We continued our journey to the island’s far east, to the region of Al-Qaraten, where we met with Ahmed Souissi, President of the Al-Qaraten Association for Sustainable Development Culture and Entertainment (AASDCE), in search of more information and a better understanding of the situation of the Charfia and Kerkennah islands, as well as potential solutions to save this heritage.
Lack of awareness about the palm tree threatens traditional fishing
According to Ahmed, for a variety of economic reasons, the inhabitants of Kerkennah are shifting their interests toward the establishment of olive trees rather than palm trees. Because of this ignorance, there is a paucity of raw material for the Charfia, and the exorbitant expense of shipping the palm leaves from Gabès to Kerkennah forces the local fisherman to compensate by building the Charfia with available equipment such as nets and plastic tubes. Furthermore, the absence of the Tunisian state, which was supposed to financially support fishermen and urge them to conserve the Charfia has worsened the situation turning the Charfia into a destructive tool for the maritime environment and even the fisherman.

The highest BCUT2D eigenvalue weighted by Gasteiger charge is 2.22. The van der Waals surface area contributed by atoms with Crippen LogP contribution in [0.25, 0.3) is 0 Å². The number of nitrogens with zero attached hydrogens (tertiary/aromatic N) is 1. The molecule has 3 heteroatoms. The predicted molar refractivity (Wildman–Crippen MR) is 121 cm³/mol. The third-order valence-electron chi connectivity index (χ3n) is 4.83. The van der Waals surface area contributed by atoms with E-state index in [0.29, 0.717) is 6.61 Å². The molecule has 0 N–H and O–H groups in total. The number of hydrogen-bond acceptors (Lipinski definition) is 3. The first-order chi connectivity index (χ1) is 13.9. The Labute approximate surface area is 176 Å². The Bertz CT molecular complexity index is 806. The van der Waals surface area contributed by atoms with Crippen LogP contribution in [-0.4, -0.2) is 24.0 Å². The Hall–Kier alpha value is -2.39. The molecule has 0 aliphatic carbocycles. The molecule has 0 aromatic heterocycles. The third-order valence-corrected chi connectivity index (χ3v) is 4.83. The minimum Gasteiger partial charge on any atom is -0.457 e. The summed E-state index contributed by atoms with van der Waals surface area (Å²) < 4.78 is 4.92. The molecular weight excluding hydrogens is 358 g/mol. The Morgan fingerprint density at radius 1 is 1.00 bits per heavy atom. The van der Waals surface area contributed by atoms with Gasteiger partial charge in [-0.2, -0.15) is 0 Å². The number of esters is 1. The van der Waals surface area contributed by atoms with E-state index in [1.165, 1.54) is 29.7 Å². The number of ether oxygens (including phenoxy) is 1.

"The blue crab left nothing, he broke the traps of the Charfia and he attacked any form of fish captured in it," explains Souissi.
The 2014 blue crab invasion exacerbated the problem by harming all types of fishing gear in the Kerkennah archipelago, including the Charfia, forcing fishermen to focus on it while disregarding other fish species. As a result of manmade and natural factors, the Charfia’s efficacy as a traditional fishing gear has been weakened with the large number of Kyss boats pushing this traditional gear to the edge of extinction.
Regardless of the current situation, the AASDCE aims to improve the traditional fishing sector in Kerkennah through a variety of activities such as mini-projects with fishermen and townspeople.